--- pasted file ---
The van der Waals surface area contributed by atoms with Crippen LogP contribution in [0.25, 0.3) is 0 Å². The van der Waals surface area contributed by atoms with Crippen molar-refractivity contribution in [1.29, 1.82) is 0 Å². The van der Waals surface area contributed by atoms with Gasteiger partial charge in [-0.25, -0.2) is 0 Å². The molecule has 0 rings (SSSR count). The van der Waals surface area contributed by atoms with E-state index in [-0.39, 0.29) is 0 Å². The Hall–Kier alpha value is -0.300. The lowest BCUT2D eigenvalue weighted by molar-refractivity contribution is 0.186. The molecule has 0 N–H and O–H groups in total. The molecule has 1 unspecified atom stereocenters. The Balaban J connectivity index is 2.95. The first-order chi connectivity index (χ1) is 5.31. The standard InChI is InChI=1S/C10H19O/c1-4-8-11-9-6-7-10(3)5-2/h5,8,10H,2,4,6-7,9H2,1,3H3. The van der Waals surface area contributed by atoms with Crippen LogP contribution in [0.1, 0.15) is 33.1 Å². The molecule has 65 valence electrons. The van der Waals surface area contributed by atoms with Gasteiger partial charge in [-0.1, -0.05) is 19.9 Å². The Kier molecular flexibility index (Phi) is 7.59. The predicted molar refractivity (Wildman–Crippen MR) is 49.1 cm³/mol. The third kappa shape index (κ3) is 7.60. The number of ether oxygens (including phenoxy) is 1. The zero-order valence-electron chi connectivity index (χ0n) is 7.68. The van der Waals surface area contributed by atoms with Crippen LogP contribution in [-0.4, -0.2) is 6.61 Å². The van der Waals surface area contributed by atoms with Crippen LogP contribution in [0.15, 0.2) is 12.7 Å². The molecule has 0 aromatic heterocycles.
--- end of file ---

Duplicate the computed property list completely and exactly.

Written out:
The van der Waals surface area contributed by atoms with Crippen LogP contribution in [0.25, 0.3) is 0 Å². The van der Waals surface area contributed by atoms with Crippen molar-refractivity contribution in [1.29, 1.82) is 0 Å². The van der Waals surface area contributed by atoms with Gasteiger partial charge in [-0.25, -0.2) is 0 Å². The molecule has 0 rings (SSSR count). The van der Waals surface area contributed by atoms with E-state index in [-0.39, 0.29) is 0 Å². The Hall–Kier alpha value is -0.300. The lowest BCUT2D eigenvalue weighted by molar-refractivity contribution is 0.186. The molecule has 0 N–H and O–H groups in total. The molecule has 1 unspecified atom stereocenters. The Balaban J connectivity index is 2.95. The first-order chi connectivity index (χ1) is 5.31. The standard InChI is InChI=1S/C10H19O/c1-4-8-11-9-6-7-10(3)5-2/h5,8,10H,2,4,6-7,9H2,1,3H3. The van der Waals surface area contributed by atoms with Crippen LogP contribution in [0.1, 0.15) is 33.1 Å². The molecule has 65 valence electrons. The van der Waals surface area contributed by atoms with Gasteiger partial charge in [-0.1, -0.05) is 19.9 Å². The Kier molecular flexibility index (Phi) is 7.59. The predicted molar refractivity (Wildman–Crippen MR) is 49.1 cm³/mol. The third kappa shape index (κ3) is 7.60. The number of ether oxygens (including phenoxy) is 1. The zero-order valence-electron chi connectivity index (χ0n) is 7.68. The van der Waals surface area contributed by atoms with Crippen LogP contribution in [-0.4, -0.2) is 6.61 Å². The van der Waals surface area contributed by atoms with Crippen LogP contribution in [0.15, 0.2) is 12.7 Å². The molecule has 0 aromatic heterocycles.